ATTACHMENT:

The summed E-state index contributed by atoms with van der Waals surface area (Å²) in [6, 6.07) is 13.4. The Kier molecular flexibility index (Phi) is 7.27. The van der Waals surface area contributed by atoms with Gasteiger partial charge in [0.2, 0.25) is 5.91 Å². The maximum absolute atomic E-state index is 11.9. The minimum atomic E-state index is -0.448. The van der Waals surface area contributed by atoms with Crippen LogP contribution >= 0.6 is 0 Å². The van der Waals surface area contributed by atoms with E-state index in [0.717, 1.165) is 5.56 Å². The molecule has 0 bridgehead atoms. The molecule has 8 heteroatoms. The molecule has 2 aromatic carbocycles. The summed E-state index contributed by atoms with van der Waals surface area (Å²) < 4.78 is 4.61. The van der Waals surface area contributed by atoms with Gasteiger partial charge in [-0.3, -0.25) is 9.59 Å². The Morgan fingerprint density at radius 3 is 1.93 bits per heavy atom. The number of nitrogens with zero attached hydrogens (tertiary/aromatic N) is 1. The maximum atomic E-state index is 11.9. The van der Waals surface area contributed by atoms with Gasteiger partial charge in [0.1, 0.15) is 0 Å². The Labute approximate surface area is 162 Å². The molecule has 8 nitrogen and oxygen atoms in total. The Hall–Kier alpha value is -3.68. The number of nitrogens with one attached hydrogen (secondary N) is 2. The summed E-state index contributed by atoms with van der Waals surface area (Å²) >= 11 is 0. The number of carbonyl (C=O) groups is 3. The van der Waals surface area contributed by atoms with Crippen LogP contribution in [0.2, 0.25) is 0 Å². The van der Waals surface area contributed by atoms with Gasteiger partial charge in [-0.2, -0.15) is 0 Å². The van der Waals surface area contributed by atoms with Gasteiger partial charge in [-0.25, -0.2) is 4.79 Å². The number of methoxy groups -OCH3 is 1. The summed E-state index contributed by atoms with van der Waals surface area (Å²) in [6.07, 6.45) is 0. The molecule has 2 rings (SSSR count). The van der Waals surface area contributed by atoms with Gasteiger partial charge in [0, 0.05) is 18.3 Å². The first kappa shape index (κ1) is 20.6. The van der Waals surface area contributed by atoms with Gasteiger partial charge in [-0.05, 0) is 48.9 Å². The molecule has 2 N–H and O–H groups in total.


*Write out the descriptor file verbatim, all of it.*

The summed E-state index contributed by atoms with van der Waals surface area (Å²) in [6, 6.07) is 13.4. The Kier molecular flexibility index (Phi) is 7.27. The van der Waals surface area contributed by atoms with Gasteiger partial charge in [0.2, 0.25) is 5.91 Å². The maximum absolute atomic E-state index is 11.9. The minimum atomic E-state index is -0.448. The van der Waals surface area contributed by atoms with Crippen LogP contribution >= 0.6 is 0 Å². The van der Waals surface area contributed by atoms with E-state index in [0.717, 1.165) is 5.56 Å². The molecule has 0 bridgehead atoms. The molecule has 8 heteroatoms. The molecule has 2 aromatic carbocycles. The summed E-state index contributed by atoms with van der Waals surface area (Å²) < 4.78 is 4.61. The van der Waals surface area contributed by atoms with Gasteiger partial charge in [-0.3, -0.25) is 9.59 Å². The Morgan fingerprint density at radius 3 is 1.93 bits per heavy atom. The number of nitrogens with zero attached hydrogens (tertiary/aromatic N) is 1. The maximum atomic E-state index is 11.9. The van der Waals surface area contributed by atoms with Gasteiger partial charge in [0.1, 0.15) is 0 Å². The Labute approximate surface area is 162 Å². The molecule has 8 nitrogen and oxygen atoms in total. The Hall–Kier alpha value is -3.68. The number of nitrogens with one attached hydrogen (secondary N) is 2. The summed E-state index contributed by atoms with van der Waals surface area (Å²) >= 11 is 0. The number of carbonyl (C=O) groups is 3. The van der Waals surface area contributed by atoms with Crippen LogP contribution in [0.2, 0.25) is 0 Å². The van der Waals surface area contributed by atoms with Gasteiger partial charge in [-0.2, -0.15) is 0 Å². The van der Waals surface area contributed by atoms with Gasteiger partial charge in [-0.25, -0.2) is 4.79 Å². The number of methoxy groups -OCH3 is 1. The summed E-state index contributed by atoms with van der Waals surface area (Å²) in [6.07, 6.45) is 0. The molecule has 2 rings (SSSR count). The van der Waals surface area contributed by atoms with Gasteiger partial charge in [0, 0.05) is 18.3 Å². The first kappa shape index (κ1) is 20.6. The van der Waals surface area contributed by atoms with Gasteiger partial charge in [-0.05, 0) is 48.9 Å². The molecule has 2 N–H and O–H groups in total.